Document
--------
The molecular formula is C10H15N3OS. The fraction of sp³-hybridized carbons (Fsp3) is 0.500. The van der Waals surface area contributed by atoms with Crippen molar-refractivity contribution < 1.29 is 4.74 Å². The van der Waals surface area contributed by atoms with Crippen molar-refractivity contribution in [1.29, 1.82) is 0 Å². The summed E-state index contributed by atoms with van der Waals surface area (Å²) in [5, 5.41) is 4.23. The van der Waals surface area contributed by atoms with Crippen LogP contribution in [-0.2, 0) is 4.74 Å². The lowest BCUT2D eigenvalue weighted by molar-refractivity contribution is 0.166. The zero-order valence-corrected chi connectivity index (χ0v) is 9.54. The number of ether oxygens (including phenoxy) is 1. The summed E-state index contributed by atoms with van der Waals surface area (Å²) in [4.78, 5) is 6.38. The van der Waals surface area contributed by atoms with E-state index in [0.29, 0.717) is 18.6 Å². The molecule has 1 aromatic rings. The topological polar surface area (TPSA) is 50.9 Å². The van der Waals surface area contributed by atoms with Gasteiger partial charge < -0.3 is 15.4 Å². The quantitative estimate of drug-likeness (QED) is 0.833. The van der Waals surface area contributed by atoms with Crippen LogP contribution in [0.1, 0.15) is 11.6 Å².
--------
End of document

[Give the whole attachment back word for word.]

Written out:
The molecular formula is C10H15N3OS. The fraction of sp³-hybridized carbons (Fsp3) is 0.500. The van der Waals surface area contributed by atoms with Crippen molar-refractivity contribution < 1.29 is 4.74 Å². The van der Waals surface area contributed by atoms with Crippen molar-refractivity contribution in [1.29, 1.82) is 0 Å². The summed E-state index contributed by atoms with van der Waals surface area (Å²) in [5, 5.41) is 4.23. The van der Waals surface area contributed by atoms with Crippen LogP contribution in [-0.2, 0) is 4.74 Å². The lowest BCUT2D eigenvalue weighted by molar-refractivity contribution is 0.166. The zero-order valence-corrected chi connectivity index (χ0v) is 9.54. The number of ether oxygens (including phenoxy) is 1. The summed E-state index contributed by atoms with van der Waals surface area (Å²) in [4.78, 5) is 6.38. The van der Waals surface area contributed by atoms with E-state index in [0.29, 0.717) is 18.6 Å². The molecule has 1 aromatic rings. The topological polar surface area (TPSA) is 50.9 Å². The van der Waals surface area contributed by atoms with Gasteiger partial charge < -0.3 is 15.4 Å². The quantitative estimate of drug-likeness (QED) is 0.833. The van der Waals surface area contributed by atoms with Crippen LogP contribution in [0.1, 0.15) is 11.6 Å².